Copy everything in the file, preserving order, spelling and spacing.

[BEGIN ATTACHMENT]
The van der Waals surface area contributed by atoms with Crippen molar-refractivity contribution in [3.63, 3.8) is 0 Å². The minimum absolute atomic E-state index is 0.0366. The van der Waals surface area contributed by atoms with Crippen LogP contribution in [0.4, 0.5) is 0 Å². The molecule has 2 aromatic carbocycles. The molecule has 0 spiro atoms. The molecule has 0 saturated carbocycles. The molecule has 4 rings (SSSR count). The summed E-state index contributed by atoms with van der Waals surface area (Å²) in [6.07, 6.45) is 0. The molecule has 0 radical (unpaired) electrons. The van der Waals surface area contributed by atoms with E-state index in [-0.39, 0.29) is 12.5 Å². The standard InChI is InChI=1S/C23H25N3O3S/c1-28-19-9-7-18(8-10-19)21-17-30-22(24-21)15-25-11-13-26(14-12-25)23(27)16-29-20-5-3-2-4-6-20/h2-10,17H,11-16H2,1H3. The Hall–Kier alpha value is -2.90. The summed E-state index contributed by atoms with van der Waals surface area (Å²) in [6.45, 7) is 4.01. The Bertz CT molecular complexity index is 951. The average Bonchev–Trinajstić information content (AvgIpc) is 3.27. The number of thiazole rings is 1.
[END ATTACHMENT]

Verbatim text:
The van der Waals surface area contributed by atoms with Crippen molar-refractivity contribution in [3.63, 3.8) is 0 Å². The minimum absolute atomic E-state index is 0.0366. The van der Waals surface area contributed by atoms with Crippen LogP contribution in [0.4, 0.5) is 0 Å². The molecule has 2 aromatic carbocycles. The molecule has 0 spiro atoms. The molecule has 0 saturated carbocycles. The molecule has 4 rings (SSSR count). The summed E-state index contributed by atoms with van der Waals surface area (Å²) in [6.07, 6.45) is 0. The molecule has 0 radical (unpaired) electrons. The van der Waals surface area contributed by atoms with E-state index in [-0.39, 0.29) is 12.5 Å². The standard InChI is InChI=1S/C23H25N3O3S/c1-28-19-9-7-18(8-10-19)21-17-30-22(24-21)15-25-11-13-26(14-12-25)23(27)16-29-20-5-3-2-4-6-20/h2-10,17H,11-16H2,1H3. The Hall–Kier alpha value is -2.90. The summed E-state index contributed by atoms with van der Waals surface area (Å²) in [6.45, 7) is 4.01. The Bertz CT molecular complexity index is 951. The average Bonchev–Trinajstić information content (AvgIpc) is 3.27. The number of thiazole rings is 1.